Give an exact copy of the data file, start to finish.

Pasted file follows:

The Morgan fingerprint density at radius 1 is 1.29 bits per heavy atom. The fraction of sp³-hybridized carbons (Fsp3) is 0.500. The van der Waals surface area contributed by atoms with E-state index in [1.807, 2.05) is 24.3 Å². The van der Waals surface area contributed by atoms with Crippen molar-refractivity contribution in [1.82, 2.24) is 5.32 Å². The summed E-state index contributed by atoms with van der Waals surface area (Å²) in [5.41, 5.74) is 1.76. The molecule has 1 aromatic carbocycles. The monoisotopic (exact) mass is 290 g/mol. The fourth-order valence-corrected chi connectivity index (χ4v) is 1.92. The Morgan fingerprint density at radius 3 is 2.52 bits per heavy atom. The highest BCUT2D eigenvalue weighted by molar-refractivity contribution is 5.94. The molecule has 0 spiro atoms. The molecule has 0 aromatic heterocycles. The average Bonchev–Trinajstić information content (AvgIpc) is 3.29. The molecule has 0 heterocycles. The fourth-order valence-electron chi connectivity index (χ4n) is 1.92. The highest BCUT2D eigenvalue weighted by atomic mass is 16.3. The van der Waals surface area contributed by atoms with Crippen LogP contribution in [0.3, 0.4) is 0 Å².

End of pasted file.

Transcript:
The Morgan fingerprint density at radius 1 is 1.29 bits per heavy atom. The fraction of sp³-hybridized carbons (Fsp3) is 0.500. The van der Waals surface area contributed by atoms with E-state index in [1.807, 2.05) is 24.3 Å². The van der Waals surface area contributed by atoms with Crippen molar-refractivity contribution in [1.82, 2.24) is 5.32 Å². The summed E-state index contributed by atoms with van der Waals surface area (Å²) in [5.41, 5.74) is 1.76. The molecule has 1 aromatic carbocycles. The monoisotopic (exact) mass is 290 g/mol. The fourth-order valence-corrected chi connectivity index (χ4v) is 1.92. The Morgan fingerprint density at radius 3 is 2.52 bits per heavy atom. The highest BCUT2D eigenvalue weighted by molar-refractivity contribution is 5.94. The molecule has 0 spiro atoms. The molecule has 0 aromatic heterocycles. The average Bonchev–Trinajstić information content (AvgIpc) is 3.29. The molecule has 0 heterocycles. The fourth-order valence-electron chi connectivity index (χ4n) is 1.92. The highest BCUT2D eigenvalue weighted by atomic mass is 16.3. The van der Waals surface area contributed by atoms with Crippen LogP contribution in [0.3, 0.4) is 0 Å².